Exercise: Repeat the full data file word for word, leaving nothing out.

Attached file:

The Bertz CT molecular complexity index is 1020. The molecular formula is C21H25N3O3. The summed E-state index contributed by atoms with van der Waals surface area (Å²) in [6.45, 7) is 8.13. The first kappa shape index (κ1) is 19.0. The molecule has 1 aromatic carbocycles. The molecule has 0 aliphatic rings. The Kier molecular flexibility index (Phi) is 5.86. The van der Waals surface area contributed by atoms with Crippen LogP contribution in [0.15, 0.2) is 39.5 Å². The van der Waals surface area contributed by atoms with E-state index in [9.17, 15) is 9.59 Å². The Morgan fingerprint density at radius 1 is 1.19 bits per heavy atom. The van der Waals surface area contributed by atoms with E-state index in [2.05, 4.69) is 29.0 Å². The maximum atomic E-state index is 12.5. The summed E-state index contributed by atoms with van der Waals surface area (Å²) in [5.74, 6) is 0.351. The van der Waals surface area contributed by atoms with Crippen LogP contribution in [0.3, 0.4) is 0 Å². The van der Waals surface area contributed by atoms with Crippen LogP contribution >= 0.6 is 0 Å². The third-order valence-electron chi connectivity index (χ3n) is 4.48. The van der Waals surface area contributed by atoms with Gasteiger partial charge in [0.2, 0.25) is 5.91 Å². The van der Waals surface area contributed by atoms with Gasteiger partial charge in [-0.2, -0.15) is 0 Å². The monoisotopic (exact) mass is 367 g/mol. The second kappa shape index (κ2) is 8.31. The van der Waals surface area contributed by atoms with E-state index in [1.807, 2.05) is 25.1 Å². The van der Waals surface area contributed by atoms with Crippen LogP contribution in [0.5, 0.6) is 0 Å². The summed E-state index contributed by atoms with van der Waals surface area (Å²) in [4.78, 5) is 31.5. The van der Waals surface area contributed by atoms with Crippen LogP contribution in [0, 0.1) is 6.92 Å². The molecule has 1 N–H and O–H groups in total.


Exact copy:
The Bertz CT molecular complexity index is 1020. The molecular formula is C21H25N3O3. The summed E-state index contributed by atoms with van der Waals surface area (Å²) in [6.45, 7) is 8.13. The first kappa shape index (κ1) is 19.0. The molecule has 1 aromatic carbocycles. The molecule has 0 aliphatic rings. The Kier molecular flexibility index (Phi) is 5.86. The van der Waals surface area contributed by atoms with Crippen LogP contribution in [0.15, 0.2) is 39.5 Å². The van der Waals surface area contributed by atoms with E-state index in [9.17, 15) is 9.59 Å². The Morgan fingerprint density at radius 1 is 1.19 bits per heavy atom. The van der Waals surface area contributed by atoms with E-state index in [2.05, 4.69) is 29.0 Å². The maximum atomic E-state index is 12.5. The summed E-state index contributed by atoms with van der Waals surface area (Å²) in [5.74, 6) is 0.351. The van der Waals surface area contributed by atoms with Crippen LogP contribution in [0.3, 0.4) is 0 Å². The van der Waals surface area contributed by atoms with Crippen LogP contribution >= 0.6 is 0 Å². The third-order valence-electron chi connectivity index (χ3n) is 4.48. The van der Waals surface area contributed by atoms with Gasteiger partial charge in [0.2, 0.25) is 5.91 Å². The van der Waals surface area contributed by atoms with Gasteiger partial charge in [-0.2, -0.15) is 0 Å². The monoisotopic (exact) mass is 367 g/mol. The second kappa shape index (κ2) is 8.31. The van der Waals surface area contributed by atoms with E-state index in [1.807, 2.05) is 25.1 Å². The van der Waals surface area contributed by atoms with Crippen LogP contribution in [0.5, 0.6) is 0 Å². The summed E-state index contributed by atoms with van der Waals surface area (Å²) in [4.78, 5) is 31.5. The van der Waals surface area contributed by atoms with Crippen LogP contribution in [0, 0.1) is 6.92 Å². The molecule has 1 N–H and O–H groups in total.